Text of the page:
To give a taste, if I flip through the draft of the new edition for Victorian-built bikes with Fafnir engines, I come up with Acme, Alma, Alphington, AOV, Astley, and Austral - and that's just in the As!

Back to your bike. I like 1911 for the date: the 4 1/2 h.p. i.o.e. Fafnir is about right, as is the B&B carb and the open Bosch. The frame is a bit of a hybrid - mostly CL, but I suspect that the steering head lug comes from another manufacturer. The one-piece CL lug of the period was 8" long - fine for CL's own fork but too long for most Druid forks.

The Lycett pan saddle you have fitted is probably a couple of years too late for the bike, but your bum will thank you once you get out and ride!

If you need to give the bike a name (for the tank or rego), "Fafnir" wouldn't be out of place. Quite a few Australian-made bikes just carried the name of the make of the engine: Fafnir, Precision, JAP, Minerva, Peugeot, and so on.

Cheers

Leon

Offline OldBikeOz

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Re: Mystery Australian assembled Bike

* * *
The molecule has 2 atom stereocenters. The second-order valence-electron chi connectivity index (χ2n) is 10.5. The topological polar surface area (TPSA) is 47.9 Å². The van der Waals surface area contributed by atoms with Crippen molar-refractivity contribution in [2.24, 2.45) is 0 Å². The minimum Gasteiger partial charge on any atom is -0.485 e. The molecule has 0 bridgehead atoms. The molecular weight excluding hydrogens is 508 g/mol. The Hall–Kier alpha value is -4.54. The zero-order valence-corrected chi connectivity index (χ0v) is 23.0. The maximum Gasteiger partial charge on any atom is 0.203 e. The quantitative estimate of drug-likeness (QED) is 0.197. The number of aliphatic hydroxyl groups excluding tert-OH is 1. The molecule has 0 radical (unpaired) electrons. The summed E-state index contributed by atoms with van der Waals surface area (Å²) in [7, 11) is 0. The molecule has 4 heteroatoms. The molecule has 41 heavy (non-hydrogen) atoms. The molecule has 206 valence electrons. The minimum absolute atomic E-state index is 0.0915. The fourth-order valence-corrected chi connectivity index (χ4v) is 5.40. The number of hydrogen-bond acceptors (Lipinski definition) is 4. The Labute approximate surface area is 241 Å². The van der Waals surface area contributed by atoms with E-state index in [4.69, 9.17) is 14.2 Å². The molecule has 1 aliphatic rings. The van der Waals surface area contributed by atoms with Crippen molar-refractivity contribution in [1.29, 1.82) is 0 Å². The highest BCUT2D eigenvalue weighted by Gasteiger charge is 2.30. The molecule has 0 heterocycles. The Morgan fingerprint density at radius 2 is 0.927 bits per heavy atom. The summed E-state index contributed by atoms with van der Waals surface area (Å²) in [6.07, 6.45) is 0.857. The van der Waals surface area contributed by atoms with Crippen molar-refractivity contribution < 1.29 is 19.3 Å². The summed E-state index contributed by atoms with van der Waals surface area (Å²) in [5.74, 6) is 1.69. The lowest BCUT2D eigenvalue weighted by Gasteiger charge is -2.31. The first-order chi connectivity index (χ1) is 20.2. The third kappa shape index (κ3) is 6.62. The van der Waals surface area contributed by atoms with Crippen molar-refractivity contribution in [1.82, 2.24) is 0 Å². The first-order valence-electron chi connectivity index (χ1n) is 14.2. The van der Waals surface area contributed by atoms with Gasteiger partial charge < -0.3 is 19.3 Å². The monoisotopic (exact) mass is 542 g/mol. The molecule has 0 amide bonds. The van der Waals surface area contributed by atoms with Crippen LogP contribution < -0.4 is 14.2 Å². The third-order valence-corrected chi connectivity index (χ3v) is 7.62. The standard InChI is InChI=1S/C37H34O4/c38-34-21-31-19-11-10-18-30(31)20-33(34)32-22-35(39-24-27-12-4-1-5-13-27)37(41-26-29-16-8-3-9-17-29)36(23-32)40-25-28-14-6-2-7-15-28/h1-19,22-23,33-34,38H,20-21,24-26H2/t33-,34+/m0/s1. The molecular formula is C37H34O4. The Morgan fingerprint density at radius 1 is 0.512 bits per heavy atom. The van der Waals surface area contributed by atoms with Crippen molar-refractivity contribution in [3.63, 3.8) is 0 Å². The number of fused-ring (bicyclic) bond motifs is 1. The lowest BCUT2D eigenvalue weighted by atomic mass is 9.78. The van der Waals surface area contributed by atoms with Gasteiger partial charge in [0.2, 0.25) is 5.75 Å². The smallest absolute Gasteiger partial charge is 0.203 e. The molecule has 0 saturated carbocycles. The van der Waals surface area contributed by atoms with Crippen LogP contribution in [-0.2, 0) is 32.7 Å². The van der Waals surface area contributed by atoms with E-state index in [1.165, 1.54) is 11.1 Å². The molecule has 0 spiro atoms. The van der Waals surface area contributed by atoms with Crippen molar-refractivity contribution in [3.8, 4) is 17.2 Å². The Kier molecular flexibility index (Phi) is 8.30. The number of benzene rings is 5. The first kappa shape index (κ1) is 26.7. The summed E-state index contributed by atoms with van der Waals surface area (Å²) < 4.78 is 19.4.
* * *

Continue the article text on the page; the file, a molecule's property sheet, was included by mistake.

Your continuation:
« Reply #4 on: June 27, 2019, 09:05:32 AM »
I did say it's a long shot.
The Bike was found in Bendigo. I originally thought it may be a Hartley.
That's great news Leon, I'v been looking for a copy of the "A-Z of Australian-Made Motorcycles" for several years. How far away from publication are you?
There is a bit of a list on the website below, I assume its from Rob's original Book.
https://sites.google.com/site/aushistmc/system/app/pages/subPages?path=/home

I'm currently working on a 1912 E.W.B (Built in Melbourne), luckily I could still make out the lettering on the Tank with this one. Another stroke of good luck was finding an original 1912 Sarolea Engine with EWB cast into the crankcase.
Unfortunately I didn't have the original Tank for the mystery bike, I had to fabricate one.

Thanks all.
 
 

 

Offline cardan

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Re: Mystery Australian assembled Bike
« Reply #5 on: June 27, 2019, 11:52:44 PM »
Hartley is not a bad guess: they were building Minerva-engined bikes from the early days in Bendigo, and their last flourish at building their own machines was with Fafnir-engined bikes around 1911-12. Hartley seem to have given up on motorcycles entirely during 1912, but a little later they were advertising Peerless and Precision motorcycles - code for "we are agents for A. G. Healing in Melbourne". The Peerless used the Fafnir engine, but the 3 1/2 h.p. side valve in its main production phase, and it's most unlikely that your bike was built by Healing.

Other machines made in Bendigo in the period were Dowell, Forbes, Killian and Morris, and Webster; add to these machines made in the surrounding area (Rochester, Castlemaine, Maldon...), and those bicycle shops who made one or two bikes that we don't know about.